Chieng-Hung Lee ◽  
Shu-Li Wang ◽  

Diabetologia ◽  
2021 ◽  
Milana A. Bochkur Dratver ◽  
Juliana Arenas ◽  
Tanayott Thaweethai ◽  
Chu Yu ◽  
Kaitlyn James ◽  

2021 ◽  
Vol 13 ◽  
Tien Viet Pham ◽  
Daiki Sasabayashi ◽  
Tsutomu Takahashi ◽  
Yoichiro Takayanagi ◽  
Manabu Kubota ◽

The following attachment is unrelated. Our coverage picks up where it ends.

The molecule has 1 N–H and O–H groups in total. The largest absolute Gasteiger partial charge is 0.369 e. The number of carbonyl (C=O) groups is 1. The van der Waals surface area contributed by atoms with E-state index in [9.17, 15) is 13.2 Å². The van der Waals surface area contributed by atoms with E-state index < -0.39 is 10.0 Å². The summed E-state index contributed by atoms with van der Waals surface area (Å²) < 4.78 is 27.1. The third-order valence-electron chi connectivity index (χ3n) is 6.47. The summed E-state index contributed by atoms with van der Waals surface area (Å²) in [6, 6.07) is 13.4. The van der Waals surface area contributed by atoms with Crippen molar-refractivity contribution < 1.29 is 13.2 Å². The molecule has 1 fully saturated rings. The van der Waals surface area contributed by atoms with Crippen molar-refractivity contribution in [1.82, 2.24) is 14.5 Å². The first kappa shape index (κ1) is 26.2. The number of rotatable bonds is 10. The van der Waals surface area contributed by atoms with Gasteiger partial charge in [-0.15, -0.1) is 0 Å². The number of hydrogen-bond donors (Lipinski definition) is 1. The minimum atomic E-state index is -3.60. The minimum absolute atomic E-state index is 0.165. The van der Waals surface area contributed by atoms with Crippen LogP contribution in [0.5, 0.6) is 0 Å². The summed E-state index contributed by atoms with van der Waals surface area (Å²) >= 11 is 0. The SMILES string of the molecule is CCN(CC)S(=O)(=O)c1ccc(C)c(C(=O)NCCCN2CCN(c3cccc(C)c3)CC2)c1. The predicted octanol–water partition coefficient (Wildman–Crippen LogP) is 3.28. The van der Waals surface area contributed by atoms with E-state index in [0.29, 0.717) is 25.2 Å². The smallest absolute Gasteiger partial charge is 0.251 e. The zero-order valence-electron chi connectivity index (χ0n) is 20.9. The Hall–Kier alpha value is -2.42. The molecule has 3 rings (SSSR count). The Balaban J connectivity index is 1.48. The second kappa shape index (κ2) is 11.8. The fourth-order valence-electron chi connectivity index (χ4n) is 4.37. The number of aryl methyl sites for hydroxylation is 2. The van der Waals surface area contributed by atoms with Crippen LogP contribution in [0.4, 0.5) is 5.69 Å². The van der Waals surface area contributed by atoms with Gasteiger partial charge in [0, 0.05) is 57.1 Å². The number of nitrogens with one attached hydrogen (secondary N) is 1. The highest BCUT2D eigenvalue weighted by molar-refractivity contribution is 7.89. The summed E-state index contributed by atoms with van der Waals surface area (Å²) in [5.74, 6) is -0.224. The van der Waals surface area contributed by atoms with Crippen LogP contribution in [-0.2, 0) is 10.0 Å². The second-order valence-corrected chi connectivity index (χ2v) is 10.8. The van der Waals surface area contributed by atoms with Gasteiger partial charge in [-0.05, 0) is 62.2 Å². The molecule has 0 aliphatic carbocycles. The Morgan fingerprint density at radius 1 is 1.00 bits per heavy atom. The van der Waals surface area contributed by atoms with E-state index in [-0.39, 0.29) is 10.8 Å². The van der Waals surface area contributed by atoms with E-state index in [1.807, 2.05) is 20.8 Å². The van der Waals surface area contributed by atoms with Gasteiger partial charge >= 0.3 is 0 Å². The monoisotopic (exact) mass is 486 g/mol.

Previous magnetic resonance imaging (MRI) studies reported increased brain gyrification in schizophrenia and schizotypal disorder, a prototypic disorder within the schizophrenia spectrum. This may reflect deviations in early neurodevelopment; however, it currently remains unclear whether the gyrification pattern longitudinally changes over the course of the schizophrenia spectrum. The present MRI study using FreeSurfer compared longitudinal changes (mean inter-scan interval of 2.7 years) in the local gyrification index (LGI) in the entire cortex among 23 patients with first-episode schizophrenia, 14 with schizotypal disorder, and 39 healthy controls. Significant differences were observed in longitudinal LGI changes between these groups; the schizophrenia group exhibited a progressive decline in LGI, predominantly in the fronto-temporal regions, whereas LGI increased over time in several brain regions in the schizotypal and control groups. In the schizophrenia group, a greater reduction in LGI over time in the right precentral and post central regions correlated with smaller improvements in negative symptoms during the follow-up period. The cumulative medication dosage during follow-up negatively correlated with a longitudinal LGI increase in the right superior parietal area in the schizotypal group, but did not affect longitudinal LGI changes in the schizophrenia group. Collectively, these results suggest that gyrification patterns in the schizophrenia spectrum reflect both early neurodevelopmental abnormalities as a vulnerability factor and active brain pathology in the early stages of schizophrenia.